Lets take proportional reasoning as an example and the way it is taught by Saxon. The instruction of low ability groups is different than the instruction for high ability groups. Its dependent on the teacher. Experienced teachers will point out to students which method is most appropriate. Novice teachers will usually teach cross multiplication. All of these methods by the way are considered 'standard' as opposed to the non-standard methods which integrated math philosophers confuse over and over (idiots! they can't even multiply straight)

Saxon is designed from an elementary perspective (developmental) and that is the reason, it leads to tracking in school. Higher tracks get introduced to McDougall earlier. Some schools even adopt easier textbooks for lower tracks (Prentice Hall).

How many teachers are familiar with basic geometry? It is perhaps the most revolting example of a textbook, I've ever seen and students in low tracks won't go beyond this textbook unless they are fortunate to have a good instructor in community college.

With Singapore, everyone is in the same track and 'extra' instruction is for support, not enrichment.

This leads to all sorts of advantages -
1. cost efficiency and resource allocation going to the support track.
2. more students taking higher level math classes.
3. a well-written curriculum that appeals to everyone.
4. more students enrolling in math and science classes, not to mention career paths.
5. data is measurable and easier to collect, since the mainstream curriculum works for the high ability group. We are talking here about what is sufficient for college entrance, not an academic track for future professors.
6. Readability - problems are carefully worded, so that they can be understood by a heterogeneous society. Making the academic leap to ML from Saxon is a leap of faith that students will be able to understand what they are reading in ML. This is why US schools revert to lower ability tracks. Singapore does not do that.

(mass education is a revolutionary concept, not a government enterprise)

Anonymous said...

Something else to think about - the writers of college prep. math also write the Golden State Exam for California - this is an algebra test given to students in the eighth and ninth grade. college prep. math questions are aligned to those test questions. Its irrefutable and unlike the other exemplary textbooks (CT is a software program (CAI) that is hardly satisfactory as a teaching medium) CPM actually looks and thinks more like Singapore, than other curriculum and that's because the authors intended it that way.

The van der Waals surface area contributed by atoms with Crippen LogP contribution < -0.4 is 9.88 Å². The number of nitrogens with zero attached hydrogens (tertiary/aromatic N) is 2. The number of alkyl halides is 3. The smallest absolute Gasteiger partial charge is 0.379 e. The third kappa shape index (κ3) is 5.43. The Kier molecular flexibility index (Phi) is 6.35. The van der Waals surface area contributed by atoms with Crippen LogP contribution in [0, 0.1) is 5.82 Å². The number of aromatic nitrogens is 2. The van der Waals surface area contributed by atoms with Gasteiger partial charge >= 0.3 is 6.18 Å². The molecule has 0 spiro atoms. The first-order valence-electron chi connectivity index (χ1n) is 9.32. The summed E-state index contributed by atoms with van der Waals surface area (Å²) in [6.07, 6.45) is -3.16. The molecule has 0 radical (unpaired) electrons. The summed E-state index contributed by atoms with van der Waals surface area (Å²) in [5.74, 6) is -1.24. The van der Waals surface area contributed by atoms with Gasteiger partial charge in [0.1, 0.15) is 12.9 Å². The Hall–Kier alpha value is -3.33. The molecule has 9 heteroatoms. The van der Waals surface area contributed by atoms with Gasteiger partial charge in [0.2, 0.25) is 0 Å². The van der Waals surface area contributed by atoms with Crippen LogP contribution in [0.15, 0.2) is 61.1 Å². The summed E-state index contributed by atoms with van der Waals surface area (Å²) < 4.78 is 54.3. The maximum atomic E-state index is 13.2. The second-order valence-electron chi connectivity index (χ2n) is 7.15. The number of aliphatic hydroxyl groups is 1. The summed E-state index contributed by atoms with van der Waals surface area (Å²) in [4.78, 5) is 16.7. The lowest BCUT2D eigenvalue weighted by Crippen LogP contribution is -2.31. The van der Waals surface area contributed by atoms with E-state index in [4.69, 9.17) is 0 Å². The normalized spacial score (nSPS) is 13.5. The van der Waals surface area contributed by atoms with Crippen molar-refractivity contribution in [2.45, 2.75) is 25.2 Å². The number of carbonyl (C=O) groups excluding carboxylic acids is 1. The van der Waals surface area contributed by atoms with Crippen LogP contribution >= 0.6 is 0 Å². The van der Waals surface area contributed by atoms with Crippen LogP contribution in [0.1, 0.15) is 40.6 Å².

Ann Arbor teaches integrated math and she thinks this is as good as it gets!

What standard methods do you advocate for students and teachers?
AA: Calculators are a standard tool in integrated math. Another standard method that students use all the time is trial and error.

How about standard algorithms?
AA: Basics don't interest students and its boring for teachers. We feel its students who must decide for themselves what is the best standard that works for them.

What's you philosophy of learning?
AA: Make it real. Students need to learn how to model reality and the only way to view reality is with statistics. Data points are real, lines are models of reality. That's the zen of math.

What do you expect students to learn when they take your class?
That learning is hard work and lots of effort. There are very few people who grow up to be mathematicians. The acorn doesn't fall from the tree.

Any hopes for the future?
This is the future - get used to it. What works for some people, won't work for everyone.

What's your favorite subject?
AP Statistics

Anonymous said...

The Oak Harbor, WA. school board has postponed adopting Core-plus at this time. They may decide to do a full K-12 adoption for the 2009-2010 school year. Any ideas for curriculum for K-5, 6-8, and 9-12? Let's hear all the best choices! Thanks.


Anonymous said...

We returned in triumph, exulting in the completeness of our vengeance, corn-stalks in hand, ... lets hope this news goes out to other districts.

Anonymous said...

Saxon is a great program, but it only works if it is used as a complete program. Too often, teachers try to cut corners by only assigning odd numbers or half of the problems. This defeats the point of a program like Saxon that is designed to be both incremental and reinforce prior concepts. Bear Creek is guilty of this as well, which may be why a bridge level was necessary.

woodinville daycare said...

the words are used over and over in each succeeding lesson.